A storm only photographers could like ...“It was 1:15 Friday morning when all the trees were exploding out back. It sounded like cannon fire or gunshots.”It was December 12, just over a year ago, when a massive ice storm swirled into the Northeast. It would leave in its wake trees covered in up to an inch and a half of ice — a “terrible beauty” that devastated large swaths of New England, with N.H.’s Monadnock Region at the epicenter. Dave Eisenstadter, a reporter/photographer for the Monadnock Ledger-Transcript, recounts in his first book, “The Weight of the Ice” [Surry Cottage Books, 2009, $16.99], what happened in that tortuous trip back to the 19th century — how thousands fared with no electricity, no water, no telephones, no heat and no means of transportation, many for days, even weeks. The story is deftly told with personal stories of fear, fortitude, community and Yankee ingenuity. You can almost feel the cold as you’re reading (the temperature in one woman’s house got as low as 18 degrees!) and then the sheer gratitude of a return to normal. Don’t miss the Ice Storm Fact Sheet on p. 183. There you’ll find the number of transformers, fuses and utility poles that Public Service of N.H. replaced and the number of miles of wire restrung. It was a lot.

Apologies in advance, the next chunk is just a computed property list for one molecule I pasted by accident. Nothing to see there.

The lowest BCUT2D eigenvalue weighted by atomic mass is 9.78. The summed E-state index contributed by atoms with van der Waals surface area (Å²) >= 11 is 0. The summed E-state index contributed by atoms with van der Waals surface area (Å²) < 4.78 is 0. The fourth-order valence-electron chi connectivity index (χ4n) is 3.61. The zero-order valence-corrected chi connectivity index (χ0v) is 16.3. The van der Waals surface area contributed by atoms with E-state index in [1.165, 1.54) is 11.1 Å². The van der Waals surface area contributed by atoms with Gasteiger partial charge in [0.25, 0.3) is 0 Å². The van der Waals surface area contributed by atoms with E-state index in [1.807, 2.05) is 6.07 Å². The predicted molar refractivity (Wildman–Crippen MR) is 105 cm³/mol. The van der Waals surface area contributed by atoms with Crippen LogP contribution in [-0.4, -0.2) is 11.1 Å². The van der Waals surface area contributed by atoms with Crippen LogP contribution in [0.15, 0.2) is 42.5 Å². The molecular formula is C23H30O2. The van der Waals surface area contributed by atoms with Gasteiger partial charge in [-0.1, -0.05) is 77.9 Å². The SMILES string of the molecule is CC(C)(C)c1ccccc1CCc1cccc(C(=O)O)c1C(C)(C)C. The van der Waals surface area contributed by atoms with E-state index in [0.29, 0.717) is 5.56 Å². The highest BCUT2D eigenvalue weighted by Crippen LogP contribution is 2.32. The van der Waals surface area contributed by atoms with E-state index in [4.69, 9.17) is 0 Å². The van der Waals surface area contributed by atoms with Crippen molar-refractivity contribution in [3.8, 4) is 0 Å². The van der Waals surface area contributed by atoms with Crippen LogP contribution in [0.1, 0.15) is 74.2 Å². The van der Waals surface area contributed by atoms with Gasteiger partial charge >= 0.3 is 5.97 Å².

This article appears in the January 2010 issue of New Hampshire Magazine